Toyota has an extraordinary financial year
The company had to pay Japanese corporate taxes for the first time since 2009, but it's not complaining.
Lower taxes helped lure Toyota Motor's (TM) North American headquarters to Texas from California, but the cash-rich company says it welcomes the opportunity to contribute to the public coffers in Japan.
So strong were Toyota's financial results in the latest fiscal year, when net income surged by 90 percent to ¥1.8 trillion ($17.9 billion), that the company had to pay Japanese corporate taxes for the first time since Akio Toyoda took over as president in 2009. Far from complaining, during a news conference Thursday, Mr. Toyoda described the tax bill as a badge of honor.
"Being able to pay corporate taxes means we are contributing to society," Mr. Toyoda said. "That makes me very happy."
During most of Mr. Toyoda's tenure, Toyota has lost money in its domestic market, so it has been exempt from Japanese corporate taxes, despite being liable for them in the U.S. and other countries where it makes most of its money.
For the 12 months that ended in March, Toyota reported global income tax expenses of ¥422 billion, up from ¥158 billion a year earlier. It was just one indication of the company's extraordinary financial performance in a year when it became the first auto maker to sell more than 10 million vehicles.
Operating profit jumped 74 percent to ¥2.3 trillion, breaking a record set six years ago, just before the global financial crisis took the bottom out of the global car market. Revenue rose 16 percent to ¥25.7 trillion.
Toyota acknowledged it wouldn't be able to achieve similar growth in the current fiscal year. Like other Japanese exporters, Toyota has benefited from the decline in the yen over the last two years, making overseas sales more lucrative when converted back into the Japanese currency.
Now that the yen has leveled off against the dollar and the euro, Toyota predicted that operating profit and revenue would be essentially flat in the current year, with net income slipping by 2.4 percent.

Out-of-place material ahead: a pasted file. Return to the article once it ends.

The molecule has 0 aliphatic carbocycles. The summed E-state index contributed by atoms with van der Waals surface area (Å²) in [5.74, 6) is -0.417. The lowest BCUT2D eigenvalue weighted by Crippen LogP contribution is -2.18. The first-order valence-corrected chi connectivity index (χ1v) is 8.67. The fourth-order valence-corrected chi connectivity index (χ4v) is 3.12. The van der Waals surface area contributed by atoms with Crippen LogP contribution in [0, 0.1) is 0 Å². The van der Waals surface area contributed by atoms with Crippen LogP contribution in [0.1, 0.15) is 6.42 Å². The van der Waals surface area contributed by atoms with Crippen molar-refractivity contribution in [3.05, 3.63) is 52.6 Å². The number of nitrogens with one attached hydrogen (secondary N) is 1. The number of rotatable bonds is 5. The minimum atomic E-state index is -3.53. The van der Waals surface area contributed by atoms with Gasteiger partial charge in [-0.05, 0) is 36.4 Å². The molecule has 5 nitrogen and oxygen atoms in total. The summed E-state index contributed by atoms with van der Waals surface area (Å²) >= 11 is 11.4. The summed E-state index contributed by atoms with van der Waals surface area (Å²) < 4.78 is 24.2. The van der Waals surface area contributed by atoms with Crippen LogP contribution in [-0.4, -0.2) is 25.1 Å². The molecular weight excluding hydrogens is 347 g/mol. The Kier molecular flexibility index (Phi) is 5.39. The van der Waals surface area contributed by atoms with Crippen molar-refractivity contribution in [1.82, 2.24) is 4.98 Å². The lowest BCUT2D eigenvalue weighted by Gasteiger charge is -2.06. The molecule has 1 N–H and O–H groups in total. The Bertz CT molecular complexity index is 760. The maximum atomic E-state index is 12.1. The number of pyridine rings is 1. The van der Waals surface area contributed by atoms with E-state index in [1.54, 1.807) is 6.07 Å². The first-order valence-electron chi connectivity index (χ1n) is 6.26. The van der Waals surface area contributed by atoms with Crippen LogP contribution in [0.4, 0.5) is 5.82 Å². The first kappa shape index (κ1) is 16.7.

The auto maker said economic recovery in the U.S. and Europe would lift sales over the coming year, but predicted a drop of 165,000 vehicle sales in Japan following the increase in the national sales tax to 8 percent from 5 percent that took effect on April 1. The company said uncertainties in developing markets like Thailand, which has been torn by political strife, could weigh on results.
Analysts said political calculations might be one reason Toyota and other Japanese companies are issuing conservative forecasts for the coming year.
Japanese business groups are lobbying the government of Prime Minister Shinzo Abe for a lower corporate tax rate, which currently stands at about 35 percent.
The government, meanwhile, recently persuaded employers like Toyota to raise base wages for the first time since the global financial crisis began. It wants companies to keep lifting pay to spur inflation and economic growth.
For employers, "on a lot of these things it is probably better to look poor than rich," said Christopher Richter, an analyst at CLSA.
The predicted slowdown in growth didn't seem to bother Mr. Toyoda, who said some of the company's recent problems -- notwithstanding record earnings -- had been caused by overly rapid expansion.
In April, Toyota issued recalls affecting more than 6 million vehicles worldwide, the latest in a series of quality control problems at the world's largest auto maker. In March, the company paid a $1.2 billion fine in the U.S. related to safety problems that resulted in recalls in 2009 and 2010.
That payment, along with a move to end production in Australia, resulted in a ¥200 billion reduction to operating income in the latest fiscal year. As a result, net income actually slipped to ¥297 billion in the fourth quarter, from ¥314 billion a year earlier.
"We were like a tree that grew too rapidly, and as a result wasn't able to grow a strong enough trunk to protect it from the elements," Mr. Toyoda said.
In the future, the company intends to aim for "sustainable growth," even during economic downturns. Since the global financial crisis began, Toyota has reined in spending on new plants, while lower capital expenditures have contributed to its run of strong earnings.
"When Toyota says they have been doing a lot of restructuring over the last six years, they're not kidding," Mr. Richter said.
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